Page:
Brian Fetherstonhaugh's Career Fuel Lunch & Learn


By Dorrie Greenfield


“It’s a marathon, not a sprint”.

As the Chief Talent Officer, this was the most important takeaway from Brian Fetherstonhaugh’s Lunch & Learn session. When speaking with us on career strategy, he went through many of his key ideas included in his book, The Long View: Career Strategies to Start Strong, Reach High, and Go Far, using his career history and practices as examples. 

Fetherstonhaugh breaks up everyone’s career marathon into three stages. The first stage he calls discovery and career fuel building, which is when we discover what we’re good at, what we like, and more importantly what we don’t like. Then we enter the second stage, where we can focus on a job and reach as far as we can to stand out in our roles. The final part of our marathon is the “go far” stage, where we have become an expert in one or more areas and must turn this expertise into a new flame to keep our fuel going. As people are starting to retire later and people earn 88.5% of their personal wealth after 40, these stages can seem daunting. However, Fetherstonhaugh equipped us with some tools to keep our fuel going all the way throughout our careers, no matter when we finish the marathon. 

To start off our race, Fetherstonhaugh shared with us what he thinks is the worst career advice that someone could give: “just do what you love”. He advised us that we should do follow a path within our “true career sweet spot”, which he laid out to us in a venn diagram as the intersection between what we like to do, what we’re good at, and what the world values. He explained that you could have a passion or a hobby that you absolutely love, but if you’re not competitively good at it or it’s not a useful contribution to what’s going on in the world, then it won’t give you sufficient fuel to finish your race. 

He also highlighted what he calls the “Four Golden Questions,” which are self-check-ins that help you to maintain your fuel throughout the career marathon. The four questions are:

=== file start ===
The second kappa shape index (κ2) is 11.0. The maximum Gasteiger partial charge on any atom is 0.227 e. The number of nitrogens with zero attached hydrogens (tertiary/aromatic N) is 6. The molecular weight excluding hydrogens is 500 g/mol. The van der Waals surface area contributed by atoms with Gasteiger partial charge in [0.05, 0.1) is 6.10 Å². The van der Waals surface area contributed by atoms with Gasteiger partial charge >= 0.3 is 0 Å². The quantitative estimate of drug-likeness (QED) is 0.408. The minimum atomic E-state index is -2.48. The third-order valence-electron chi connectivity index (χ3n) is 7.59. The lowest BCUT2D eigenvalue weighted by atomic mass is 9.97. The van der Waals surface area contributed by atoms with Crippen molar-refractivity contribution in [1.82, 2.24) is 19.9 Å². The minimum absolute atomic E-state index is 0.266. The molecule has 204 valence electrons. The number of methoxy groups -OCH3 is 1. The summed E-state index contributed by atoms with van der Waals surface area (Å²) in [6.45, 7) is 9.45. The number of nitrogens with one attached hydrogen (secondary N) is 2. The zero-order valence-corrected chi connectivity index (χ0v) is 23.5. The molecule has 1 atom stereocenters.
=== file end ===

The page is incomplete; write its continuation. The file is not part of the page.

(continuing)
1. Am I learning? 
  2. Am I having an impact? 
  3. Am I having fun? 
  4. Am I fairly rewarded? 

These questions are essential to making sure that you’re on the right path and maintaining your career fuel. The common thread between all of these questions Fetherstonhaugh emphasized was continuing to learn. He stated that if you don’t continue to learn all throughout your career then your answers to the other three questions are probably not “yes.” If you want to make it through the marathon, you must continue to learn. If you are not learning, you know it’s time for a career change. 

As millennials, Fetherstonhaugh’s advice to us was not only useful but refreshing. We are caught in a paradox where we’re programmed to make decisions solely based on what’s best for our future from the time we’re 16, yet we’re constantly told to relax and “just do what we love” and everything will fall into place from there. We’re success-hungry and treat our careers as a sprint to the top, not taking into account the possibility of running out of fuel before our time is up. Fetherstonhaugh’s guidance on career path decision making, strategy and self advocacy (as he calls “being your own brand manager”), was realistic and sustainable.

He didn’t diminish the importance of liking your job, but emphasized the need to be good at it and a valuable player in today’s market. He gave us the daunting statistics about how long we would be working for, how much wealth we would accumulate and when, and how long it takes to become an expert at something (100,000 hours!). However, he also equipped us with useful tools to build our skills, decide if we were on the right path, and to stay fresh. With his advice in our career arsenals we can better navigate the corporate world and, hopefully, have enough fuel to run our marathon.